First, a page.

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What prevents people from being grateful for what they have and instead focus on what they don’t have? Why is it so difficult to be thankful and appreciative of our blessings? Do we expect more from life or people or have a sense of entitlement that clouds our thinking? I’m sure there are times when you wish your spouse or children were more appreciative and less presumptuous. Unfortunately, our self-centered society and overindulgent culture contributes to our ungrateful nature.
Others would say that pride is a major deterrent to gratefulness. The deadliest of the seven deadly sins, pride prevents us from recognizing the value of others. Instead, we believe that we deserve the good things we receive. One researcher, Dr.Ross Oakes-Mueller, a PLNU professor believes that anxiety and fear of intimacy get in the way, since gratitude implies reliance on others. For example, if I’m grateful for what someone has done for me and they don’t respond in a compassionate way, I may feel rejected and hurt. In addition, Dr. Robert Emmons, professor of psychology at UC Davis, points out that gratitude requires a new way of thinking which includes others in our success. He also points out that gratitude goes against our need to feel in control of our environment. Often times we can find reasons to be grateful to God, but it is more difficult to be appreciative of others.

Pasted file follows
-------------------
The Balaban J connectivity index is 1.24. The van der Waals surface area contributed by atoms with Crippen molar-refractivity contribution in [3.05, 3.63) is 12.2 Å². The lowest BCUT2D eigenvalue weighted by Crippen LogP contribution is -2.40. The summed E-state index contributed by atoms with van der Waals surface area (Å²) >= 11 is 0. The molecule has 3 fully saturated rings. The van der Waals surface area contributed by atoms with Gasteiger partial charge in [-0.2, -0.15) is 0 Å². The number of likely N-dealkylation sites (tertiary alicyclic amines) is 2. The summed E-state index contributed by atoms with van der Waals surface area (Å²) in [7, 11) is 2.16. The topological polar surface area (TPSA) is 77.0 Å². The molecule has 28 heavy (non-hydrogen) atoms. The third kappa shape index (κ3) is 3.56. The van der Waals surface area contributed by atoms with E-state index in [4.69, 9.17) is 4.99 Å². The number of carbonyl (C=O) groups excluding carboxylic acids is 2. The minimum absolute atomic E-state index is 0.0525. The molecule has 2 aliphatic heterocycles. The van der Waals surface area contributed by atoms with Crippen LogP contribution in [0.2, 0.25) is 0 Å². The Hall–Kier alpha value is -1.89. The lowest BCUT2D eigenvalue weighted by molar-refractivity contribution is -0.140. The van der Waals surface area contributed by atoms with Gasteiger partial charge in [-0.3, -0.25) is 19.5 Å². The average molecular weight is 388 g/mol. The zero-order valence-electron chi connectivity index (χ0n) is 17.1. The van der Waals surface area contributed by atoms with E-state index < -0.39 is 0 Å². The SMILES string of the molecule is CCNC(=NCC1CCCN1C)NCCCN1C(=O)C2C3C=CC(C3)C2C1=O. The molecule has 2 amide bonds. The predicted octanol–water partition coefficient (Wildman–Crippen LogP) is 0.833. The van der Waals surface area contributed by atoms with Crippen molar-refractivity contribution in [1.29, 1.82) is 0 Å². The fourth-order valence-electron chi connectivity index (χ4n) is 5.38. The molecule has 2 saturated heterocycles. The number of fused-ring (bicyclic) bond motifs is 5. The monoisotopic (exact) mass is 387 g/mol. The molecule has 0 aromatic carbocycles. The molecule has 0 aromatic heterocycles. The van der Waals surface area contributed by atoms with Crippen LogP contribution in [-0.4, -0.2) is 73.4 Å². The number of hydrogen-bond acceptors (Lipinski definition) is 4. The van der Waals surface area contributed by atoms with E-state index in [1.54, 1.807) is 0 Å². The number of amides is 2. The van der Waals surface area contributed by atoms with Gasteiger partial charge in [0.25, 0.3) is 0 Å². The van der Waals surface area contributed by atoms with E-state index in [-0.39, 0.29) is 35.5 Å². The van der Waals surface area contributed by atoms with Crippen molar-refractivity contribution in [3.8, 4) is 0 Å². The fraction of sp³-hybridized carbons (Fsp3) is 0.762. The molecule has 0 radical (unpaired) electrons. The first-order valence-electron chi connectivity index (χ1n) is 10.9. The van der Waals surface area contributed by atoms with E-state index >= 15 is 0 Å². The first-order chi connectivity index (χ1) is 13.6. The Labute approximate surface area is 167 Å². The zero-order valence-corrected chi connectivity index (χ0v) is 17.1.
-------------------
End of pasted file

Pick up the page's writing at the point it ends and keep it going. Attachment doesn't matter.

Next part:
Maybe we had limited exposure to gratefulness from our past or feared dependency on others. Or possibly we operate from the “never good enough” mindset and value nothing we or others do for us. Whatever the reasons you identify with, obstacles to gratefulness can be overcome. Fortunately, there is an abundance of research on the benefits of gratitude including increased sense of self-worth and better emotional well-being. Read next week’s blog and learn ways to be more grateful of others and the life you have.